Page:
The Affordable Care Act (ACA) calls for the creation of state-based competitive marketplaces, known as Affordable Health Insurance Exchanges (Exchanges), for individuals and small businesses to purchase private health insurance. According to the Department of Health and Human Services (HHS), the Exchanges will allow for direct comparisons of private health insurance options on the basis of price, quality and other factors, and will coordinate eligibility for premium tax credits and other affordability programs.
The ACA created health insurance subsidies, in the form of premium tax credits and cost-sharing reductions, to help eligible individuals and families purchase health insurance through an Exchange. By reducing a taxpayer’s out-of-pocket premium costs, the subsidies are designed to make coverage through an Exchange more affordable.
Subsidies will be available beginning in 2014, at the same time the Exchanges are scheduled to become operational. Enrollment in Exchanges is expected to begin Oct. 1, 2013.
Overview of the Exchange Health Insurance Subsidies
There are two federal health insurance subsidies available with respect to coverage through an Exchange – premium tax creditsand cost-sharing reductions. Both of these subsidies vary in amount based on the taxpayer’s household income and reduce the out-of-pocket costs of health insurance for the insured.
- Premium tax credits are available for people with somewhat higher incomes (up to 400% of FPL), and reduce out-of-pocketpremium costs for the taxpayer.
- Reduced cost-sharing is available for individuals with lower incomes (up to 250% of FPL). Through cost-sharing reductions, these individuals will be eligible to enroll in plans with higher actuarial values and have the plan, on average, pay a greater share of covered benefits. This means that coverage for these individuals will have lower out-of-pocket costs at the point of service (for example, lower deductibles and copayments).
For purposes of determining eligibility for these subsidies, and the amount of any subsidy available, household income is determined using the taxpayer’s federal income tax return for that year. However, because these subsidies are provided when the individual purchases insurance, the Exchanges will generally have to determine household income well before the individual files his or her tax return for that year.
To aid the Exchanges in making these determinations, HHS released a draft application for insurance that asks applicants to provide specific information about their current income. If the applicant’s current income is not steady or if they expect it to change, the application asks them to project their 2014 income. If the applicant provides no financial information, the Exchange will rely on the individual’s federal income tax return from the previous year.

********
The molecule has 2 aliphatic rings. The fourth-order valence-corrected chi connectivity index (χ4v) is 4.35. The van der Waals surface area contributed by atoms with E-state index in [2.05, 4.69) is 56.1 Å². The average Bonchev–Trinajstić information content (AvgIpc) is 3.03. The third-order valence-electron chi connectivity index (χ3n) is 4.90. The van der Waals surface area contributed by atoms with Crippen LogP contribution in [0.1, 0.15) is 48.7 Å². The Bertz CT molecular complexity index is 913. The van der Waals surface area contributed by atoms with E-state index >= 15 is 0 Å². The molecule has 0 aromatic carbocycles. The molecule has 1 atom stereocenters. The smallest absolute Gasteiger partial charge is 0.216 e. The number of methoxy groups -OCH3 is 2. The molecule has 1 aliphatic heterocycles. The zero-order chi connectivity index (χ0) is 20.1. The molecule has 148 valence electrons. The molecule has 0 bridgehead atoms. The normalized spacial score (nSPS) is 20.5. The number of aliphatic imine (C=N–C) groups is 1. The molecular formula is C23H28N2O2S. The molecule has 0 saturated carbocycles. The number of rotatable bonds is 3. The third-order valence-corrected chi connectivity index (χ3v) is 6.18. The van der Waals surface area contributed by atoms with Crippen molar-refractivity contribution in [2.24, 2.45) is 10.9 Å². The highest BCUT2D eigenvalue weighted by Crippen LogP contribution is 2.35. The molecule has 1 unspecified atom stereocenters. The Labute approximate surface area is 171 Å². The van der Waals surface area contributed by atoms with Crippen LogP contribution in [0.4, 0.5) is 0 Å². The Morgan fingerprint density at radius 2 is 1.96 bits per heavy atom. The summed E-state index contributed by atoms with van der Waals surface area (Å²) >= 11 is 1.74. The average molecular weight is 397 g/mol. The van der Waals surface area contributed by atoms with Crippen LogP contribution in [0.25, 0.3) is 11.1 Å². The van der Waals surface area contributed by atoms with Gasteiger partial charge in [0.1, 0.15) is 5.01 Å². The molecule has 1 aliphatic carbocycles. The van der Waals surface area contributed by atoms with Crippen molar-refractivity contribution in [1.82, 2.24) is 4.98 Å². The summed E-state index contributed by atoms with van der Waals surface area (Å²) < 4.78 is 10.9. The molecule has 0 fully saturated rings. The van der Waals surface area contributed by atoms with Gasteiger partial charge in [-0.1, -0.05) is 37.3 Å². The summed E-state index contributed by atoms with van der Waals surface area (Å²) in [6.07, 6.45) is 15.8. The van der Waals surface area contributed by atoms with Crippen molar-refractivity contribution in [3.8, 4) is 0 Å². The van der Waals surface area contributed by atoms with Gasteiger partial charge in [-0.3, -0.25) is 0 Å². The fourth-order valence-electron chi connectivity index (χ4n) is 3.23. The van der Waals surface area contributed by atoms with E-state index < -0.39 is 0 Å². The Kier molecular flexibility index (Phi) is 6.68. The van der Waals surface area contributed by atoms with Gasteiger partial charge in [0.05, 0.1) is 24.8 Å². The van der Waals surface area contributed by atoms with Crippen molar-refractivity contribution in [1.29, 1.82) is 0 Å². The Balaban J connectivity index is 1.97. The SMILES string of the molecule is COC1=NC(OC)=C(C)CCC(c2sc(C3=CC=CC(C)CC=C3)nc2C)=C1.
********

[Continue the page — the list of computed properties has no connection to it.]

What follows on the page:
At the end of the year, the subsidy amount will be recalculated using the taxpayer’s household income as reported on his or her tax return, and any difference in the amounts will be reconciled. If the taxpayer’s income has increased from the amount that he or she reported to the Exchange, and as a result received a larger subsidy than he or she was entitled to, that individual may have to repay part of their subsidy. This could result in a smaller tax refund or a tax payment due for that individual.
Eligibility for Premium Tax Credits
ACA requires Exchanges to provide information to prospective enrollees about their eligibility for premium tax credits. To be eligible for the premium tax credit, a taxpayer:
- Must have household income for the year between 100 percent and 400 percent of the federal poverty line (FPL) for the taxpayer’s family size;
- May not be claimed as a tax dependent of another taxpayer; and
- Must file a joint return, if married.
In addition, to receive the premium assistance, a taxpayer must enroll in one or more qualified health plans (QHPs) through an Exchange. The taxpayer cannot be eligible for minimum essential coverage (such as coverage under a government-sponsored program or an eligible employer-sponsored plan).
Employees who may enroll in an employer-sponsored plan, and individuals who may enroll in the plan because of a relationship with an employee, are generally considered eligible for minimum essential coverage if the plan is affordable and providesminimum value.
Employees who are eligible for minimum essential coverage (that is affordable and provides minimum value) through an employer-sponsored plan are not eligible for the premium tax credit. This is significant because ACA’s shared responsibility penalty for large employers is triggered when a full-time employee receives a premium tax credit for coverage under an Exchange. An employee who is not eligible for a tax credit may still be eligible to enroll in a QHP through an Exchange. However, this would not result in a shared responsibility penalty for the employer.